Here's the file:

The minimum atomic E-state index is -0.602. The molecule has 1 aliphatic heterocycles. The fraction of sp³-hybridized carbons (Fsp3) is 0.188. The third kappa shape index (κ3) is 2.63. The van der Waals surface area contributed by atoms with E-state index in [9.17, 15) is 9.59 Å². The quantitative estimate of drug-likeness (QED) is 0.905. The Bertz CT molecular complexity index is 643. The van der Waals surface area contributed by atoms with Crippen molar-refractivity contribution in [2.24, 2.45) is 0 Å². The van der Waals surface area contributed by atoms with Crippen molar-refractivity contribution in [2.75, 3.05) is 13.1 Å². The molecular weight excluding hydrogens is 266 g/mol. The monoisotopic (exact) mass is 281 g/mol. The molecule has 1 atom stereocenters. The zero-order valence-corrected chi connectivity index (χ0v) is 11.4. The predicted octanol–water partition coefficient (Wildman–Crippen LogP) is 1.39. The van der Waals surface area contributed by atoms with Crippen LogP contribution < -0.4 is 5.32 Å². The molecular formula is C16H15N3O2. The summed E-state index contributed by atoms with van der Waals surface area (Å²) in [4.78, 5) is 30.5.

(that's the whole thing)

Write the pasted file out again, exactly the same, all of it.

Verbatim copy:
The minimum atomic E-state index is -0.602. The molecule has 1 aliphatic heterocycles. The fraction of sp³-hybridized carbons (Fsp3) is 0.188. The third kappa shape index (κ3) is 2.63. The van der Waals surface area contributed by atoms with E-state index in [9.17, 15) is 9.59 Å². The quantitative estimate of drug-likeness (QED) is 0.905. The Bertz CT molecular complexity index is 643. The van der Waals surface area contributed by atoms with Crippen molar-refractivity contribution in [2.24, 2.45) is 0 Å². The van der Waals surface area contributed by atoms with Crippen molar-refractivity contribution in [2.75, 3.05) is 13.1 Å². The molecular weight excluding hydrogens is 266 g/mol. The monoisotopic (exact) mass is 281 g/mol. The molecule has 1 atom stereocenters. The zero-order valence-corrected chi connectivity index (χ0v) is 11.4. The predicted octanol–water partition coefficient (Wildman–Crippen LogP) is 1.39. The van der Waals surface area contributed by atoms with Crippen LogP contribution < -0.4 is 5.32 Å². The molecular formula is C16H15N3O2. The summed E-state index contributed by atoms with van der Waals surface area (Å²) in [4.78, 5) is 30.5.